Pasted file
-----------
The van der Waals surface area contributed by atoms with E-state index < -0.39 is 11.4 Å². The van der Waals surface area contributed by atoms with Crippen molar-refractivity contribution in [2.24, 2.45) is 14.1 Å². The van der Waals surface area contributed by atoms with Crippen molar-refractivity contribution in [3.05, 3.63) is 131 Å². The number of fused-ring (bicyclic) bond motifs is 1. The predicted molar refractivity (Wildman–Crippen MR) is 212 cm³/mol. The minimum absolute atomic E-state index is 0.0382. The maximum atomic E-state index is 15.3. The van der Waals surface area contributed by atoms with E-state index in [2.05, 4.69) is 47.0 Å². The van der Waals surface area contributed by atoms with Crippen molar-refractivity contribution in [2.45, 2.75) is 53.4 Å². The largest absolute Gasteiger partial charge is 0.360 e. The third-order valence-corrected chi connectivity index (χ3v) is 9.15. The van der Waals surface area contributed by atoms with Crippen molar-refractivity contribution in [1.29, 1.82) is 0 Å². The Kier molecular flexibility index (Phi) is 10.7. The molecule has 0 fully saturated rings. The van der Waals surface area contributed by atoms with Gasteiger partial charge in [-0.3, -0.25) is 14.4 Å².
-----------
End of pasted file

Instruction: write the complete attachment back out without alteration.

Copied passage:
The van der Waals surface area contributed by atoms with E-state index < -0.39 is 11.4 Å². The van der Waals surface area contributed by atoms with Crippen molar-refractivity contribution in [2.24, 2.45) is 14.1 Å². The van der Waals surface area contributed by atoms with Crippen molar-refractivity contribution in [3.05, 3.63) is 131 Å². The number of fused-ring (bicyclic) bond motifs is 1. The predicted molar refractivity (Wildman–Crippen MR) is 212 cm³/mol. The minimum absolute atomic E-state index is 0.0382. The maximum atomic E-state index is 15.3. The van der Waals surface area contributed by atoms with E-state index in [2.05, 4.69) is 47.0 Å². The van der Waals surface area contributed by atoms with Crippen molar-refractivity contribution in [2.45, 2.75) is 53.4 Å². The largest absolute Gasteiger partial charge is 0.360 e. The third-order valence-corrected chi connectivity index (χ3v) is 9.15. The van der Waals surface area contributed by atoms with Crippen molar-refractivity contribution in [1.29, 1.82) is 0 Å². The Kier molecular flexibility index (Phi) is 10.7. The molecule has 0 fully saturated rings. The van der Waals surface area contributed by atoms with Gasteiger partial charge in [-0.3, -0.25) is 14.4 Å².